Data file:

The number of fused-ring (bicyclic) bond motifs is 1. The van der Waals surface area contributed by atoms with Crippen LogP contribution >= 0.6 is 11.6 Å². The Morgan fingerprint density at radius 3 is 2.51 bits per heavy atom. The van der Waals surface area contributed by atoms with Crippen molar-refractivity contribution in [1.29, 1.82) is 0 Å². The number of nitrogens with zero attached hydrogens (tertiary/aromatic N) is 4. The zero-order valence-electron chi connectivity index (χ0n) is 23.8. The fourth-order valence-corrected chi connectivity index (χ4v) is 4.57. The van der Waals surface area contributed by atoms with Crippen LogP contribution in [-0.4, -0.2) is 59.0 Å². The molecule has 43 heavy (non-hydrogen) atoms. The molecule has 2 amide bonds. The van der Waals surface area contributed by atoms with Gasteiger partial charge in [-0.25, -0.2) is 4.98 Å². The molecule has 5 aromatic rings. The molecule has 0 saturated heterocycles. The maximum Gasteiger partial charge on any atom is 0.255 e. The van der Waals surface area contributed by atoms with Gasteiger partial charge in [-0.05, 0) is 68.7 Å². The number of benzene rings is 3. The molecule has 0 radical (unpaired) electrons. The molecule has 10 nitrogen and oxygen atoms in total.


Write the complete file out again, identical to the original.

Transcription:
The number of fused-ring (bicyclic) bond motifs is 1. The van der Waals surface area contributed by atoms with Crippen LogP contribution >= 0.6 is 11.6 Å². The Morgan fingerprint density at radius 3 is 2.51 bits per heavy atom. The van der Waals surface area contributed by atoms with Crippen molar-refractivity contribution in [1.29, 1.82) is 0 Å². The number of nitrogens with zero attached hydrogens (tertiary/aromatic N) is 4. The zero-order valence-electron chi connectivity index (χ0n) is 23.8. The fourth-order valence-corrected chi connectivity index (χ4v) is 4.57. The van der Waals surface area contributed by atoms with Crippen LogP contribution in [-0.4, -0.2) is 59.0 Å². The molecule has 43 heavy (non-hydrogen) atoms. The molecule has 2 amide bonds. The van der Waals surface area contributed by atoms with Gasteiger partial charge in [-0.25, -0.2) is 4.98 Å². The molecule has 5 aromatic rings. The molecule has 0 saturated heterocycles. The maximum Gasteiger partial charge on any atom is 0.255 e. The van der Waals surface area contributed by atoms with Gasteiger partial charge in [-0.05, 0) is 68.7 Å². The number of benzene rings is 3. The molecule has 0 radical (unpaired) electrons. The molecule has 10 nitrogen and oxygen atoms in total.